It is probably a miracle that "Abbey Road" was recorded. The band wasn't getting along well, and John, who had just been hurt in a car accident, refused to participate in many of the recordings. Both Paul and Producer George Martin had hoped that the overall atmosphere in the studio would be more friendly, but that was not to be. In fact, John had proposed at one point that Paul's songs be on one side of the album, with his on the other, and he had quit the band by the time the album was released.
3. We would be warm

Answer: Octopus's Garden

Credited to Richard Starkey, the idea for "Octopus's Garden" came to Ringo while he was boating on vacation in Sardinia. The story is that he had ordered fish and chips, and received squid instead. This mistake led to the captain of the boat explaining to Ringo how an octopus collects stones to make its garden.

George apparently assisted Ringo in the composition of the song; it was the second song that Ringo had ever written after "Don't Pass Me By", which was on the "White Album". While some ponder if it was really a children's song - "Oh what joy/For every girl and boy" - others believe it showed Ringo's desire for a more peaceful co-existence between the members of the group.
4. I feel that ice is slowly melting

Answer: Here Comes the Sun

Here Comes the Sun" was George's second contribution to "Abbey Road". The story is that he skipped a business meeting in order to visit Eric Clapton's country home, and actually wrote the song using one of Clapton's acoustic guitars. George told that prior to the day he wrote the song, he had not played guitar for a couple of weeks due to all the meetings, "And the first thing that came out was that song".

In addition to the disagreements and rifts between the band members, George was having a rough go of things. He had recently had his tonsils removed, had been arrested for possessing marijuana, and actually quit the band for a time. According to weather reports, it really had been a "long, cold, lonely winter" that year. Many people today feel that George's two offerings for the "Abbey Road" album proved his worth as a song writer and took him to the level of his two previously more prolific band mates.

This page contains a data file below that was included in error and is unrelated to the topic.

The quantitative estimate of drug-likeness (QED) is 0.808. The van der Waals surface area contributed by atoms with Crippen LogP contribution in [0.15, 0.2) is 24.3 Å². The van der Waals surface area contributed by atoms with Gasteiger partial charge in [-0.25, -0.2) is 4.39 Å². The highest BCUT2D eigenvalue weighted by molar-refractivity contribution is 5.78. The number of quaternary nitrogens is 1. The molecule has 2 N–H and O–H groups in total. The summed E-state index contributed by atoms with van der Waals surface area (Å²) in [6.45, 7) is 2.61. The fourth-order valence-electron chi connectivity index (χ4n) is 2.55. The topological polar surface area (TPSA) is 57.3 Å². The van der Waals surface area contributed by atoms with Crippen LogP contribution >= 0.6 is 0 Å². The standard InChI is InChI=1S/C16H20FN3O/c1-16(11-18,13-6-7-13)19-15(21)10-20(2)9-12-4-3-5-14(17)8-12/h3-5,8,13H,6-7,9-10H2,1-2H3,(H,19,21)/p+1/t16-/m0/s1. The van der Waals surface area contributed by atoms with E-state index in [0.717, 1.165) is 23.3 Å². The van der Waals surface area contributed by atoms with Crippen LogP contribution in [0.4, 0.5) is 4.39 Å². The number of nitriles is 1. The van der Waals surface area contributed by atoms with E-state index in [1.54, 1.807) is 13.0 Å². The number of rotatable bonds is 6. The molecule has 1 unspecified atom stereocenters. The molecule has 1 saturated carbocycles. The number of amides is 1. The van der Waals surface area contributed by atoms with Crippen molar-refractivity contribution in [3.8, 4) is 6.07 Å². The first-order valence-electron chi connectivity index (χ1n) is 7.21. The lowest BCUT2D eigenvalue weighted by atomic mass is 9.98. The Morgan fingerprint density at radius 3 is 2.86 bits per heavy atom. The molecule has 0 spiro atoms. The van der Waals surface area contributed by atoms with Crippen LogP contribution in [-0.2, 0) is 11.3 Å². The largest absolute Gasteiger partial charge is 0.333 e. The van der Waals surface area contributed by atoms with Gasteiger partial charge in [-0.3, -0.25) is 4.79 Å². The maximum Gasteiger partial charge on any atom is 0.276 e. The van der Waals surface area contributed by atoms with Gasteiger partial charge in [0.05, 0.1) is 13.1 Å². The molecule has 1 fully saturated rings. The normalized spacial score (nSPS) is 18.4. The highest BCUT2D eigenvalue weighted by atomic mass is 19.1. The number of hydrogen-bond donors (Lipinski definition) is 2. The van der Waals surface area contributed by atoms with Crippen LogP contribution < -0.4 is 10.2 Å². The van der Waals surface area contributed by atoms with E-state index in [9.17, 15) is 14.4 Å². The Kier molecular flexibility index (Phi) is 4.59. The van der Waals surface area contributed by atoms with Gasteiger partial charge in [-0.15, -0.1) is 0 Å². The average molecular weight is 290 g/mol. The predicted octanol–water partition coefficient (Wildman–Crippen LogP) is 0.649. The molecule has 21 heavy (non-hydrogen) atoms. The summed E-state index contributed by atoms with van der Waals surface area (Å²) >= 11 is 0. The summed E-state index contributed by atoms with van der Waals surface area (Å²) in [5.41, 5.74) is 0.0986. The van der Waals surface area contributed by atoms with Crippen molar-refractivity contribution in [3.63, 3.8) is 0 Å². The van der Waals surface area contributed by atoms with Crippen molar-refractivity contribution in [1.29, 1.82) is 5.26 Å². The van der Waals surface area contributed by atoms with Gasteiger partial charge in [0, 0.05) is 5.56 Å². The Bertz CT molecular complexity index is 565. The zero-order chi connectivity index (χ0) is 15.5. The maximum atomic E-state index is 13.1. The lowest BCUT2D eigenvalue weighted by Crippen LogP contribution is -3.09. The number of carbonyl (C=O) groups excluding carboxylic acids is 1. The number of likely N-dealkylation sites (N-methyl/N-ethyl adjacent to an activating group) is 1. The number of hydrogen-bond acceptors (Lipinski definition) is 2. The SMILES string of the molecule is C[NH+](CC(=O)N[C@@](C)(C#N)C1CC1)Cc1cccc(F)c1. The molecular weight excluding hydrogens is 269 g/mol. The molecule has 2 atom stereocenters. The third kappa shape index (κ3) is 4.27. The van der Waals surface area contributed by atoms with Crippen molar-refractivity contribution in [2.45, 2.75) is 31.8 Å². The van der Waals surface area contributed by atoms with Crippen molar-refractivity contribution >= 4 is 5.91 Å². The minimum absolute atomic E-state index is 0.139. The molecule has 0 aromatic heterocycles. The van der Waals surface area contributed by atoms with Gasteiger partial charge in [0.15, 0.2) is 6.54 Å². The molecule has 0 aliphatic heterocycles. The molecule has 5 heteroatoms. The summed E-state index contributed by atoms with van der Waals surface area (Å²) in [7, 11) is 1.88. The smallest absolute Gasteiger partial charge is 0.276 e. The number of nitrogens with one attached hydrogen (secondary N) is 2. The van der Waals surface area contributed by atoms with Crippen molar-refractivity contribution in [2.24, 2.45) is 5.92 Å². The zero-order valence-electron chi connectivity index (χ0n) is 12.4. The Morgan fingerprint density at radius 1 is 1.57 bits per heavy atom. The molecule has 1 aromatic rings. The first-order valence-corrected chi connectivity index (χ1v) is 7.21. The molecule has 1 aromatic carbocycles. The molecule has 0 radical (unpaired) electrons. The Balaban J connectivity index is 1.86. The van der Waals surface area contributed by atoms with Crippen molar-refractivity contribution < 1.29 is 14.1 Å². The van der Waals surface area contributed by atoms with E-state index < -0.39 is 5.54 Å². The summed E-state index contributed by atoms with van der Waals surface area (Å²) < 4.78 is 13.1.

5. Someday I'm going to make her mine

Answer: Her Majesty

"Your Majesty" has a very interesting story. It was originally part of the medley of songs, but Paul, who wrote (although it was credited to Lennon-McCartney) and performed the song, didn't like it there. He asked for it to be cut from the album. Producer George Martin had decreed that none of The Beatles songs would be thrown out, and it was tacked on to the end of the album to be played after 14 seconds. The song is not listed on the album sleeve, and is considered to be an early example of a hidden track. At 23 seconds long, it is also the band's shortest song.

I had to include this song in the quiz as I have recently read a story in the "Express" (May 24, 2022) where Paul said in the "Elizabeth: A Portrait in Parts" documentary that all the members of the band thought Queen Elizabeth II was a "babe". "We were 14, so very formative years. And the Queen was sort of 24, or something...So we grew up loving the Queen". And yes, he sang the song to the Queen in 2002 during her Golden Jubilee.
6. Pick up the bags and get in the limousine

Answer: You Never Give Me Your Money

As already stated, The Beatles were going through a very rough time. One of the contributing factors to their disputes was that controlling shares of Northern Songs, the company that had been established in 1963 to publish their songs, had been sold. Given the enormous popularity of the group, it doesn't seem reasonable to think they were having financial difficulties, but they apparently were.